As teachers, we miss your students during summer–but we often hear that parents miss us as well. That’s because the change in routine can be challenging for parents and children alike. In this article, we share our favorite tips for surviving summer with littles.
Have a Daily Schedule
One of the first things that can help summer go more smoothly with children is to have a daily schedule. It doesn’t need to be too challenging or detailed, but helps to set an expectation for your children—as well as helping you not to have to reinvent the wheel every day.
- 7:30 Wake Up
- 8:00 Breakfast
- 8:30 Get ready for day
- 9:00 Chores/Workbooks
- 10:00 Outdoor Play or Activity
- 11:00 Snack
- 11:15 Self-Guided Play
- 12:00 Lunch
- 12:30 Naps or Quiet Time
- 3:00 Free Play and Snack
- 6:00 Dinner + Family Time
- 7:30 Baths
- 8:00 Bedtime
These schedules will change with things like vacations, visitors, or larger activities, but making the schedule the rule instead of the exception makes the everyday more comfortable and predictable while making the off-schedule days feel more special and, well, exceptional.
Get Outside Every Day
This is an important part of a summer routine because it helps children keep a circadian rhythm (which is useful for naps and bedtime). It also provides Vitamin D which is important for energy and moods, helps get kids out of the house (and contain messes) for a period of time, and hopefully gets you some much-needed fresh air and sunshine too.
Make Time for Self-Care
The last thing you want is to start wishing school would just start again already. Summer is a magical time to enjoy your children, but it can be a challenge to find time for yourself as well. Make sure you schedule “you time” regularly into your day and make time to get out of the house to do something for you (grocery shopping doesn’t count) at least once a week.
Include Reading Time Every Day
It’s important to read every day with your children, even during the summer. It helps to maintain and develop skills from reading and listening to word recognition, creativity, and pattern recognition. Most parents find this is a good morning activity or preceding naps and bedtime. It is also a good way to “fill your child’s attention bucket,” making self-play or unsupervised activities together more successful.
Have Ready-to-Go Snacks
If you’re like us, you’re often astounded by how much time you spend in the kitchen during the summer. Who knew kids ate so much? Having a special place in your fridge and pantry with healthy ready-to-go snacks takes the legwork out of snack time. If you’re brave enough, you can even make these “child-accessible” so they can snag a snack whenever they’re hungry.
Have a Screen Time System
Children appreciate routines and predictability. It is much easier for them to process a system where they earn a certain amount of screen time or expect a certain amount of screen time at the same time each day rather than feeling like they have to go to battle with you each day for screens. Having a predictable system in place will help your sanity as well as easing screen anxiety in your children. Remember, systems take some time to integrate and implement; consistency is key to a successful and peaceful system. If you change systems frequently or give up or give in easily, it exacerbates screen battles because your children learn they can wear you down to a “yes” if they battle you just a little longer.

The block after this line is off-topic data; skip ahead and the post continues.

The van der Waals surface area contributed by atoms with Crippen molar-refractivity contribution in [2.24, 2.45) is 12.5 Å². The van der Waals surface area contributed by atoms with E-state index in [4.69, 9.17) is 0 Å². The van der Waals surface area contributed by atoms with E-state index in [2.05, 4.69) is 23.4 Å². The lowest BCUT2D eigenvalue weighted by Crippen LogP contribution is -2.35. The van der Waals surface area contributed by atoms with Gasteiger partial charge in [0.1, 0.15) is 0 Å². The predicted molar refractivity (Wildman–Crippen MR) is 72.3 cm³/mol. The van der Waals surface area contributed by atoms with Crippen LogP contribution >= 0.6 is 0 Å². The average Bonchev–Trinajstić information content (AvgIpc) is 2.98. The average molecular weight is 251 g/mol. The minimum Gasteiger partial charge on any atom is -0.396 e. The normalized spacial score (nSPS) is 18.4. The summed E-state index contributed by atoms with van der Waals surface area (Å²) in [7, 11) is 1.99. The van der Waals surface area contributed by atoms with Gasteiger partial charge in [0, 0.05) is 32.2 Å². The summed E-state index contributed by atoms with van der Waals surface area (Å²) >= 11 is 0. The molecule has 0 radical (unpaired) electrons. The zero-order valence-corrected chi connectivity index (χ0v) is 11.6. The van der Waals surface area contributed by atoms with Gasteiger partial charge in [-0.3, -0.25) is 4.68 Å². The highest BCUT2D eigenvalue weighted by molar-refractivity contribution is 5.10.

Keep an Eye on Sugar Intake
As parents, we are tired. It’s just a fact. So reaching for sugary cereal or bribing your child with popsicles is sometimes our go-to survival method–no judgment; we get it. However, too much sugar (especially in a morning meal) leads to sugar crashes and moodiness in your children. They’ll feel better—and act better—with a balanced diet during the summer, and you’ll suffer less because of it.
Have an “Outdoor Basket”
If you’re like us, the scramble preceding a park outing or trip to the zoo is exasperating. Where are shoes? Hats? Sunglasses? Sunscreen? Water bottles? Having a basket with all the things you need for outdoor play can make it easier to prepare for an activity. Have a box with all the sun essentials and a set place for beach towels, shoes, and picnic blankets. Make sure everything is put away in the evening and you’ll be prepped and ready to roll in the morning.
When All Else Fails—Water
There’s a saying that water heals all wounds. That itself may not actually be true, but it’s a good rule of thumb for summer survival with kids. If your children are grouchy, fighting amongst themselves, or can’t seem to get out of a funk, water play will almost always help. Set up the sprinkler to spray the trampoline, head to a splash pad, get out the water balloons, or fill up the water play table.
Along the same vein, make sure your children stay hydrated. It can be helpful to have a special cup or water bottle for each kid that you fill up in the morning and check at snack times and lunch breaks.
What are your tricks?
What do you do to help your summer with kids run more smoothly? Let us know in the comments below!